I really enjoyed this. Ms. Draper, who has a family member with cerebral palsy, doesn’t shy away from the difficult reality of severe disability- both from the person who has the condition and from that person’s caretakers. The heavy lifting, the bathroom duty, the drooling because bodies don’t cooperate (as I sit here with my back spasming and my bones burning, I tip my metaphorical hat in sympathy. Bodies are stupid), it’s not an easy life, but Ms. Draper goes above and beyond to show the wonders of such a life as well. So much to learn. So much to experience. Heartfelt connections to be made with the people who are willing to take the time.

There are scenes with Melody’s history teacher, who runs the Whiz Kids team, that will have you seething. I saw some serious red while reading his scenes and was whisked back to my senior year Algebra II class, where a fellow student was bullying a friend with CP, just constantly running his mouth at my friend in a way that the teacher 100% heard him. She didn’t care. She occasionally said things to my friend that I, at 17, knew were unprofessional. I was really shy and quiet in high school and was the kind of kid who wouldn’t say boo to a fly, but after this kid, who was a football player (which was a BIG DEAL in my town *eyeroll*) had ran his mouth for long enough, I slammed my book down and yelled, “Oh my God, just leave him alone!” The football player’s eyes flew open. He turned around back into his seat and never said a single word to my friend in that class ever again. The teacher didn’t say anything then, either.

My point in sharing this story is not to make myself out to look good- I really should have said something earlier; these days, I would, but I’m also a lot older, more mature, and have lost 99% of my chill, so come at me, bro- but to point out that teachers like Melody’s exist. They’re out there. They can be nasty and straight-up let more powerful students bully the less powerful. Remind your kids that this is unacceptable. Believe your kids if they come home telling you that this is happening. Let your kids know that you’ll support them and stand behind them if they stand up and let everyone know that that kind of behavior isn’t okay. Teach them to use their voices for those who can’t.

This is a triumphant read, in the end. Melody is proud of who she is, of what she’s accomplished despite so many people not believing in her- she has enough people who DO, and that’s enough. But it’s also a great message. Be a believer, be one of the people who make life better for Melody and everyone else out there. We’re all struggling in some sort of way, but uplifting each other makes so much of a difference.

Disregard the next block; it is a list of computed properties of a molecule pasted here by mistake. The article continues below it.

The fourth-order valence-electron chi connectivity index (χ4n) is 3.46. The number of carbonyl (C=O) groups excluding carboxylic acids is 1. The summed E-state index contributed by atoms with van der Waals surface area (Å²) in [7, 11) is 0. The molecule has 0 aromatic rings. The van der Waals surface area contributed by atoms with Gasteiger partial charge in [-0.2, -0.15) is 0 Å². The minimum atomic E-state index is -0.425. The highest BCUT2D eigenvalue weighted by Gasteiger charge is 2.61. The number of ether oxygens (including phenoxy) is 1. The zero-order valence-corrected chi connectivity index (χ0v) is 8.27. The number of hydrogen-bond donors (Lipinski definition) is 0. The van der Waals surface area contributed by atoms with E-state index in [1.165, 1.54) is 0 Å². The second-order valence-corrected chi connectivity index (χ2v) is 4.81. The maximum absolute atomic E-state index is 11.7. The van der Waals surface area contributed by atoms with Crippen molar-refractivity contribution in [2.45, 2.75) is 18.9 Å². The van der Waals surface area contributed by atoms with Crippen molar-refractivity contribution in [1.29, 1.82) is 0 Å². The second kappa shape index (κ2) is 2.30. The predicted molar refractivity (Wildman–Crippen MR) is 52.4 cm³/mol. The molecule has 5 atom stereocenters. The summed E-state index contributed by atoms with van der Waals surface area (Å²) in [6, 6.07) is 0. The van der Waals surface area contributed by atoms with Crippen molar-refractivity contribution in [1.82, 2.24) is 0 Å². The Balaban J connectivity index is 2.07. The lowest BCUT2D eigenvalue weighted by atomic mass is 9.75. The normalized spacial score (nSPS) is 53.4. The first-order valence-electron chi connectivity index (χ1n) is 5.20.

Such a great book. I thoroughly enjoyed this. And there’s a SEQUEL coming in November 2021 entitled Out of My Heart. The year is looking up! 😊

Visit Sharon M. Draper’s website here.

Follow her on Twitter here.

fiction · YA

Book Review: Little & Lion by Brandy Colbert

I was scrolling through an email from Jewish Women’s Archive about upcoming Book Talks and nearly fell out of my chair to see that Brandy Colbert would be making an appearance at an upcoming talk. I read her Pointe last year and enjoyed it, and it’s always so fantastic when an author you know and have previously enjoyed shows up anywhere you can get to, right???  She’ll be discussing her book, Little and Lion (Little, Brown, 2017), and, wanting to be as prepared as possible, I immediately put the book on my TBR and picked it up on my next library trip. Success! I’m ready! Bring on the book talk!

Suzette is a Black Jewish teen girl who has made her way back to her California home after spending a year at a New England boarding school, and all is not well on either coast. She’s running from a relationship with her female roommate that ended- or didn’t quite end- not exactly in the way that Suzette had wanted. She has a lot of complicated feelings about this. But things are complicated at home, too. The whole reason Suzette had been sent out east in the first place was because of trouble with her stepbrother, Lionel. Lionel had been diagnosed with bipolar disorder before she left, something that had turned everyone’s world upside down. Unsure of how to relate to her brother, who seems to want to push everyone away, and unsure of how to deal with her sexual identity- especially now that she’s home and hello, Emil, childhood friend who has suddenly become super hot, along with Rafaela, the plant shop girl who is on the periphery of Suzette’s friend group- Suzette has a lot on her plate.